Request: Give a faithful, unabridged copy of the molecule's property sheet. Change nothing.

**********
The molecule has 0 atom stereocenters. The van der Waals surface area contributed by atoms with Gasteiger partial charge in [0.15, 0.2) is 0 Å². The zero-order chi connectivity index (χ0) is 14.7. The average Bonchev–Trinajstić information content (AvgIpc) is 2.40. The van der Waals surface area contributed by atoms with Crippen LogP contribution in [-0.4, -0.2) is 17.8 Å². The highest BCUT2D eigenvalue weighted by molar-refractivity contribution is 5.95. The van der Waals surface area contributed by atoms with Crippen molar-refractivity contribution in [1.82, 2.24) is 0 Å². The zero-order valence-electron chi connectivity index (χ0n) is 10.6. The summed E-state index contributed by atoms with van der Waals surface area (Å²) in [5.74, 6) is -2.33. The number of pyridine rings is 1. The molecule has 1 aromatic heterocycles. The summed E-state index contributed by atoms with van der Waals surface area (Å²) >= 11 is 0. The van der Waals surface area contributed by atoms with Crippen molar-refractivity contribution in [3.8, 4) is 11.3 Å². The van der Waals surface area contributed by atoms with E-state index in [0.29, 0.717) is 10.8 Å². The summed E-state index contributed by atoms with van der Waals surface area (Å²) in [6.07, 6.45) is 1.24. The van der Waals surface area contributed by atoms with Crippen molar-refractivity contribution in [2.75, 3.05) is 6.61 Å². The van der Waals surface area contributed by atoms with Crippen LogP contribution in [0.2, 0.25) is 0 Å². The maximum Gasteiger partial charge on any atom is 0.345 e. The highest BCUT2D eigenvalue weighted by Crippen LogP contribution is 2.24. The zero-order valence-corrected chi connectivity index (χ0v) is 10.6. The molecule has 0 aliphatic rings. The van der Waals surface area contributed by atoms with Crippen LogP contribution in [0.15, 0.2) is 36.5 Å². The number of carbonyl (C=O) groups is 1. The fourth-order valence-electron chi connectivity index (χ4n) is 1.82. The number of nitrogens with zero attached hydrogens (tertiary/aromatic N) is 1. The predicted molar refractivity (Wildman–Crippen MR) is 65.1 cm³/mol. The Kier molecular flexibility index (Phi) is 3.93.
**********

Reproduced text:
The molecule has 0 atom stereocenters. The van der Waals surface area contributed by atoms with Gasteiger partial charge in [0.15, 0.2) is 0 Å². The zero-order chi connectivity index (χ0) is 14.7. The average Bonchev–Trinajstić information content (AvgIpc) is 2.40. The van der Waals surface area contributed by atoms with Crippen LogP contribution in [-0.4, -0.2) is 17.8 Å². The highest BCUT2D eigenvalue weighted by molar-refractivity contribution is 5.95. The van der Waals surface area contributed by atoms with Crippen molar-refractivity contribution in [1.82, 2.24) is 0 Å². The zero-order valence-electron chi connectivity index (χ0n) is 10.6. The summed E-state index contributed by atoms with van der Waals surface area (Å²) in [5.74, 6) is -2.33. The number of pyridine rings is 1. The molecule has 1 aromatic heterocycles. The summed E-state index contributed by atoms with van der Waals surface area (Å²) >= 11 is 0. The van der Waals surface area contributed by atoms with Crippen molar-refractivity contribution in [3.8, 4) is 11.3 Å². The van der Waals surface area contributed by atoms with E-state index in [0.29, 0.717) is 10.8 Å². The summed E-state index contributed by atoms with van der Waals surface area (Å²) in [6.07, 6.45) is 1.24. The van der Waals surface area contributed by atoms with Crippen molar-refractivity contribution in [2.75, 3.05) is 6.61 Å². The van der Waals surface area contributed by atoms with Crippen LogP contribution in [0.2, 0.25) is 0 Å². The maximum Gasteiger partial charge on any atom is 0.345 e. The highest BCUT2D eigenvalue weighted by Crippen LogP contribution is 2.24. The zero-order valence-corrected chi connectivity index (χ0v) is 10.6. The molecule has 0 aliphatic rings. The van der Waals surface area contributed by atoms with Crippen LogP contribution in [0.15, 0.2) is 36.5 Å². The number of carbonyl (C=O) groups is 1. The fourth-order valence-electron chi connectivity index (χ4n) is 1.82. The number of nitrogens with zero attached hydrogens (tertiary/aromatic N) is 1. The predicted molar refractivity (Wildman–Crippen MR) is 65.1 cm³/mol. The Kier molecular flexibility index (Phi) is 3.93.